Design and Application of Wet Scrubbers

Authored by: Karl B. Schnelle , Russell F. Dunn , Mary Ellen Ternes

Air Pollution Control Technology Handbook

Print publication date:  October  2015
Online publication date:  October  2015

Print ISBN: 9781482245608
eBook ISBN: 9781482245622
Adobe ISBN:

10.1201/b19286-23

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Abstract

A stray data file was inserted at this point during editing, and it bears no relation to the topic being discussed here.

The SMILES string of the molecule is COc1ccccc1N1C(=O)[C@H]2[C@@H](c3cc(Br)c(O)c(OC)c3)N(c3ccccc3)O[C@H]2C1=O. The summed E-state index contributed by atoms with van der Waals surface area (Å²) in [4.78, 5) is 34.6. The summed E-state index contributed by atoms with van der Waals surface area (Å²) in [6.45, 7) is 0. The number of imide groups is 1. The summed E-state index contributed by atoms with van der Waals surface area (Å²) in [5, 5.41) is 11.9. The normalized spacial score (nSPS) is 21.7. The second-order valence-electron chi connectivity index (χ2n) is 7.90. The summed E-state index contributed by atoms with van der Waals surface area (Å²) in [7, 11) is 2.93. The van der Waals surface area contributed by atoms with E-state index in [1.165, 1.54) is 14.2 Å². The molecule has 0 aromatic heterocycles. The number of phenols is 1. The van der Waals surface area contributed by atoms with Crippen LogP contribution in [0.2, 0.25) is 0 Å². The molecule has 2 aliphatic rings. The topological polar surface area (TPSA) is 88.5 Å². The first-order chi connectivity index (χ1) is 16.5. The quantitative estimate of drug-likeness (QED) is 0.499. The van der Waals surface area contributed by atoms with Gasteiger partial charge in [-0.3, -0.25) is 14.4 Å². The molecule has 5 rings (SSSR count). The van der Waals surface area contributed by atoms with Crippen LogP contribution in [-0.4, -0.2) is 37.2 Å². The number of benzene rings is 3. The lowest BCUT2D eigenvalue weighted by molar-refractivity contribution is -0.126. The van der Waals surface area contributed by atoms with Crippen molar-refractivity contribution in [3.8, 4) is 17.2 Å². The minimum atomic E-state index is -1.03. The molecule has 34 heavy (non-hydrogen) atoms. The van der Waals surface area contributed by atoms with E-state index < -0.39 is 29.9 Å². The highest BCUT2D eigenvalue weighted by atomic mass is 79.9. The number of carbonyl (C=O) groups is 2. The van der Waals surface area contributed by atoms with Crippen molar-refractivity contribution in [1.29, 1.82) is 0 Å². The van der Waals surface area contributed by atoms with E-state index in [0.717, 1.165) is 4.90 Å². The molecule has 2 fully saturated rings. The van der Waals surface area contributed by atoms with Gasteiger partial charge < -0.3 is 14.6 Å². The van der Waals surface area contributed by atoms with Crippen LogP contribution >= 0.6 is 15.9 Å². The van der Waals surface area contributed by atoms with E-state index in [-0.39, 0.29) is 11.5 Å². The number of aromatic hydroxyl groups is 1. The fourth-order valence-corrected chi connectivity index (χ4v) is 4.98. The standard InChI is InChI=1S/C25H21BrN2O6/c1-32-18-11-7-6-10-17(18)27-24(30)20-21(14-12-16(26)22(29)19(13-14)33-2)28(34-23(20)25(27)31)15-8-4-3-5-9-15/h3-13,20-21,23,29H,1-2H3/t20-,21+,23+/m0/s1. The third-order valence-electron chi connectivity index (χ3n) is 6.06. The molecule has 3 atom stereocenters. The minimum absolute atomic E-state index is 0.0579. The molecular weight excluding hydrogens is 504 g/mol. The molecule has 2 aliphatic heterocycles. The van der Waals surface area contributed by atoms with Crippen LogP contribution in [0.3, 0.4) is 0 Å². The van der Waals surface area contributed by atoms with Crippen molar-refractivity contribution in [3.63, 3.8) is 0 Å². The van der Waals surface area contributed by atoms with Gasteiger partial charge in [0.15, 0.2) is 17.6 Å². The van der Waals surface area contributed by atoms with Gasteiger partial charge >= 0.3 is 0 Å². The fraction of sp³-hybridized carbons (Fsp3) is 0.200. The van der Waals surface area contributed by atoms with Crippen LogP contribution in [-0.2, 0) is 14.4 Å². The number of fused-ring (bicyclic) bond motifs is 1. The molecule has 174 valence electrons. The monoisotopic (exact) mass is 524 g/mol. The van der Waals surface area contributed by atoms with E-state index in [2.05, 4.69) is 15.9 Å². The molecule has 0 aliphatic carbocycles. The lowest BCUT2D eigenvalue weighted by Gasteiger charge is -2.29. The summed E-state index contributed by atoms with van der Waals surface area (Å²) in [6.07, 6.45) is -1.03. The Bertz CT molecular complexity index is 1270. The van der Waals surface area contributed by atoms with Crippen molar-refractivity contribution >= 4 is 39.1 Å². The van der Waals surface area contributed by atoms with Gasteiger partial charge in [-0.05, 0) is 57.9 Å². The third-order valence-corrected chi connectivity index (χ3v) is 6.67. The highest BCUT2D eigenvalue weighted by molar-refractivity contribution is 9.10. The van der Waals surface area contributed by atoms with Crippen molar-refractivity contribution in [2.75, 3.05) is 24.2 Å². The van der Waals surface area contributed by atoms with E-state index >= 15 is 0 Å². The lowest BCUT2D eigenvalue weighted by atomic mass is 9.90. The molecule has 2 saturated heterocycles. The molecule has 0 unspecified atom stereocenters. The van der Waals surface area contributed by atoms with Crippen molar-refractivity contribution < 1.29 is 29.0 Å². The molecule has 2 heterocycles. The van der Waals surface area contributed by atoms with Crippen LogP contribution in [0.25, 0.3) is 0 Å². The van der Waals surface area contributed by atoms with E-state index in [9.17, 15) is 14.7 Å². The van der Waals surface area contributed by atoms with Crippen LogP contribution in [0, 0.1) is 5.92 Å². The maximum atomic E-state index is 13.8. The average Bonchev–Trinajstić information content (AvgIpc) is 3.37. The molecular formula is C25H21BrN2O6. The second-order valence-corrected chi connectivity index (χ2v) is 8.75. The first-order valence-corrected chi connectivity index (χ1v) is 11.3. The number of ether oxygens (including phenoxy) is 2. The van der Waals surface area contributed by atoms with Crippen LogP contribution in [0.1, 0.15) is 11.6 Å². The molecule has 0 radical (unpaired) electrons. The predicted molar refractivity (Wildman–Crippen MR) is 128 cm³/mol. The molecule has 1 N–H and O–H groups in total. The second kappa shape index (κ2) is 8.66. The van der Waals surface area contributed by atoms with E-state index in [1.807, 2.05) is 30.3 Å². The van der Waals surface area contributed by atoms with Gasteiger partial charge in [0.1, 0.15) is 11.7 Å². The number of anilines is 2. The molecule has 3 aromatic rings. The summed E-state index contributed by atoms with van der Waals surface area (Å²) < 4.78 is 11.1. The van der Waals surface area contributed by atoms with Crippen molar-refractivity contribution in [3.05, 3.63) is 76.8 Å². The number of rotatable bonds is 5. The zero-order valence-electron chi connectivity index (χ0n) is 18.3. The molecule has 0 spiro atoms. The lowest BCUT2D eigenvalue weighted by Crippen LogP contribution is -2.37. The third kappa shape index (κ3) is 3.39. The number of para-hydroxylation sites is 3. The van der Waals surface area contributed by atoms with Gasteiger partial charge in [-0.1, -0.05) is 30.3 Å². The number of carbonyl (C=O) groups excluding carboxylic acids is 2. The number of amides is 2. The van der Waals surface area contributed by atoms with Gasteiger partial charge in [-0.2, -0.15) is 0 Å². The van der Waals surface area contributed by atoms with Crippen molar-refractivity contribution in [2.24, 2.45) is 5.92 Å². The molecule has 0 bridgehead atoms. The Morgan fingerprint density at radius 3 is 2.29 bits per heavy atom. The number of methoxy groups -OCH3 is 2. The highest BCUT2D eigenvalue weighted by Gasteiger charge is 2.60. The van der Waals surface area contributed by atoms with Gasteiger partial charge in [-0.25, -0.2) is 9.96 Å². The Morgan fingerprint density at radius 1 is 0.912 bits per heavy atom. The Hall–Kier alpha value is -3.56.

In wet scrubbing, an atomized liquid, usually water, is used to capture particulate dust or to increase the size of aerosols. Increasing size facilitates separation of the particulate from the carrier gas. Wet scrubbing can effectively remove fine particles in the range from 0.1 to 20 µm. The particles may be caught first by the liquid, or first on the scrubber structure, and then washed off by the liquid. Because most conventional scrubbers depend upon some form of inertial collection of particulates as the primary mechanism of capture, scrubbers when used in a conventional way have a limited capacity for controlling fine particulates. Unfortunately, inertial forces become insignificantly small as particle size decreases, and collection efficiency decreases rapidly as particle size decreases. As a result, it becomes necessary to greatly increase the energy input to a wet scrubber to significantly improve the efficiency of collection of fine particles. Even with great energy inputs, wet scrubber collection efficiencies are not high with particles less than 1.0 µm in size.

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